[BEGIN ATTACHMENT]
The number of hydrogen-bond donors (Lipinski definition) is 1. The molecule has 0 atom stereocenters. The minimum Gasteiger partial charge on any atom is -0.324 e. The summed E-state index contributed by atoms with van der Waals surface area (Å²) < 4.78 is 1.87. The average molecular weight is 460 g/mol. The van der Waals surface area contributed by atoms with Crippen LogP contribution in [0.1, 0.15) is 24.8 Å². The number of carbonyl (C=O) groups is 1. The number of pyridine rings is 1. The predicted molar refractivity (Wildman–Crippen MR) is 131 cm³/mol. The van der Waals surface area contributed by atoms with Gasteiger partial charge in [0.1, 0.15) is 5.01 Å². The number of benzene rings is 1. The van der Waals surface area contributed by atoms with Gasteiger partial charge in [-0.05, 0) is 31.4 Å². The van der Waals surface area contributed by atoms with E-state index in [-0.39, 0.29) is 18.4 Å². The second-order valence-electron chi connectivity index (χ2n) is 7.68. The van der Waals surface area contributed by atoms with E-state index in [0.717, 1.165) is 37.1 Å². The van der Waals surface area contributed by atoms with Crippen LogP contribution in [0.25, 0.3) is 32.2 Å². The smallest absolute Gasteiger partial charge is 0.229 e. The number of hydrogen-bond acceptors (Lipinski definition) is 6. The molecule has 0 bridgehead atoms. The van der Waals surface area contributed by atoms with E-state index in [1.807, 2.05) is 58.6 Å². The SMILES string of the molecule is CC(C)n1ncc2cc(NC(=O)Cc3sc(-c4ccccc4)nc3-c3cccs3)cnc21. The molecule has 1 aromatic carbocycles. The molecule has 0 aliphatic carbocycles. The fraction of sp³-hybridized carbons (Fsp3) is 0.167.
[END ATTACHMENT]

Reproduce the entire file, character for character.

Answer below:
The number of hydrogen-bond donors (Lipinski definition) is 1. The molecule has 0 atom stereocenters. The minimum Gasteiger partial charge on any atom is -0.324 e. The summed E-state index contributed by atoms with van der Waals surface area (Å²) < 4.78 is 1.87. The average molecular weight is 460 g/mol. The van der Waals surface area contributed by atoms with Crippen LogP contribution in [0.1, 0.15) is 24.8 Å². The number of carbonyl (C=O) groups is 1. The number of pyridine rings is 1. The predicted molar refractivity (Wildman–Crippen MR) is 131 cm³/mol. The van der Waals surface area contributed by atoms with Gasteiger partial charge in [0.1, 0.15) is 5.01 Å². The number of benzene rings is 1. The van der Waals surface area contributed by atoms with Gasteiger partial charge in [-0.05, 0) is 31.4 Å². The van der Waals surface area contributed by atoms with E-state index in [-0.39, 0.29) is 18.4 Å². The second-order valence-electron chi connectivity index (χ2n) is 7.68. The van der Waals surface area contributed by atoms with E-state index in [0.717, 1.165) is 37.1 Å². The van der Waals surface area contributed by atoms with Crippen LogP contribution in [0.25, 0.3) is 32.2 Å². The smallest absolute Gasteiger partial charge is 0.229 e. The number of hydrogen-bond acceptors (Lipinski definition) is 6. The molecule has 0 bridgehead atoms. The van der Waals surface area contributed by atoms with E-state index in [1.807, 2.05) is 58.6 Å². The SMILES string of the molecule is CC(C)n1ncc2cc(NC(=O)Cc3sc(-c4ccccc4)nc3-c3cccs3)cnc21. The molecule has 1 aromatic carbocycles. The molecule has 0 aliphatic carbocycles. The fraction of sp³-hybridized carbons (Fsp3) is 0.167.